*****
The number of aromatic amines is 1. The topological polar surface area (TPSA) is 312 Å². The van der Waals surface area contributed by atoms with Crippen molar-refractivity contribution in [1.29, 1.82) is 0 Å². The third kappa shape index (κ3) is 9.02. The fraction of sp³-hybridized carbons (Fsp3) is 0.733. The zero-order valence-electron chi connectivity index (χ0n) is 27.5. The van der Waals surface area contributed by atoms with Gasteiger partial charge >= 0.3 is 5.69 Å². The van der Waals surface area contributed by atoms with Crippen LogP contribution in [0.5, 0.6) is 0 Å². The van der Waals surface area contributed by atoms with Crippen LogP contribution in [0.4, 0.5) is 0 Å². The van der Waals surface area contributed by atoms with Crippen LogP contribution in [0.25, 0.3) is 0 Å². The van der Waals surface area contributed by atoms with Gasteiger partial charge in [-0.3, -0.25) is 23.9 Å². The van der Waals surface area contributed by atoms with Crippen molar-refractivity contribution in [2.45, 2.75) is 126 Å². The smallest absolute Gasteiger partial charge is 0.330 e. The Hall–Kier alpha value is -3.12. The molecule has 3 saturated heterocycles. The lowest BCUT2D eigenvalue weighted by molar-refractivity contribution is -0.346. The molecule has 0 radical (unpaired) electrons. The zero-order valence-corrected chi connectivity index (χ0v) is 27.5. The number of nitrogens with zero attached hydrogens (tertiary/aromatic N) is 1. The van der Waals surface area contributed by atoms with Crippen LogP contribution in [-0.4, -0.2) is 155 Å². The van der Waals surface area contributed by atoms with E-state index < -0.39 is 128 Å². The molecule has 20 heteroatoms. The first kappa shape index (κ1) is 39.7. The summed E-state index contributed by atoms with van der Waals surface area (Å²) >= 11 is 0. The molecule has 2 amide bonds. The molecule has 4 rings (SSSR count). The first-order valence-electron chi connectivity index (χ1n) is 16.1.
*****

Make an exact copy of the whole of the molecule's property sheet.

The number of aromatic amines is 1. The topological polar surface area (TPSA) is 312 Å². The van der Waals surface area contributed by atoms with Crippen molar-refractivity contribution in [1.29, 1.82) is 0 Å². The third kappa shape index (κ3) is 9.02. The fraction of sp³-hybridized carbons (Fsp3) is 0.733. The zero-order valence-electron chi connectivity index (χ0n) is 27.5. The van der Waals surface area contributed by atoms with Gasteiger partial charge >= 0.3 is 5.69 Å². The van der Waals surface area contributed by atoms with Crippen LogP contribution in [0.5, 0.6) is 0 Å². The van der Waals surface area contributed by atoms with Crippen LogP contribution in [0.4, 0.5) is 0 Å². The van der Waals surface area contributed by atoms with Crippen LogP contribution in [0.25, 0.3) is 0 Å². The van der Waals surface area contributed by atoms with Gasteiger partial charge in [-0.3, -0.25) is 23.9 Å². The van der Waals surface area contributed by atoms with Crippen molar-refractivity contribution in [2.45, 2.75) is 126 Å². The smallest absolute Gasteiger partial charge is 0.330 e. The Hall–Kier alpha value is -3.12. The molecule has 3 saturated heterocycles. The lowest BCUT2D eigenvalue weighted by molar-refractivity contribution is -0.346. The molecule has 0 radical (unpaired) electrons. The zero-order valence-corrected chi connectivity index (χ0v) is 27.5. The number of nitrogens with zero attached hydrogens (tertiary/aromatic N) is 1. The van der Waals surface area contributed by atoms with Crippen LogP contribution in [-0.4, -0.2) is 155 Å². The van der Waals surface area contributed by atoms with E-state index < -0.39 is 128 Å². The molecule has 20 heteroatoms. The first kappa shape index (κ1) is 39.7. The summed E-state index contributed by atoms with van der Waals surface area (Å²) >= 11 is 0. The molecule has 2 amide bonds. The molecule has 4 rings (SSSR count). The first-order valence-electron chi connectivity index (χ1n) is 16.1.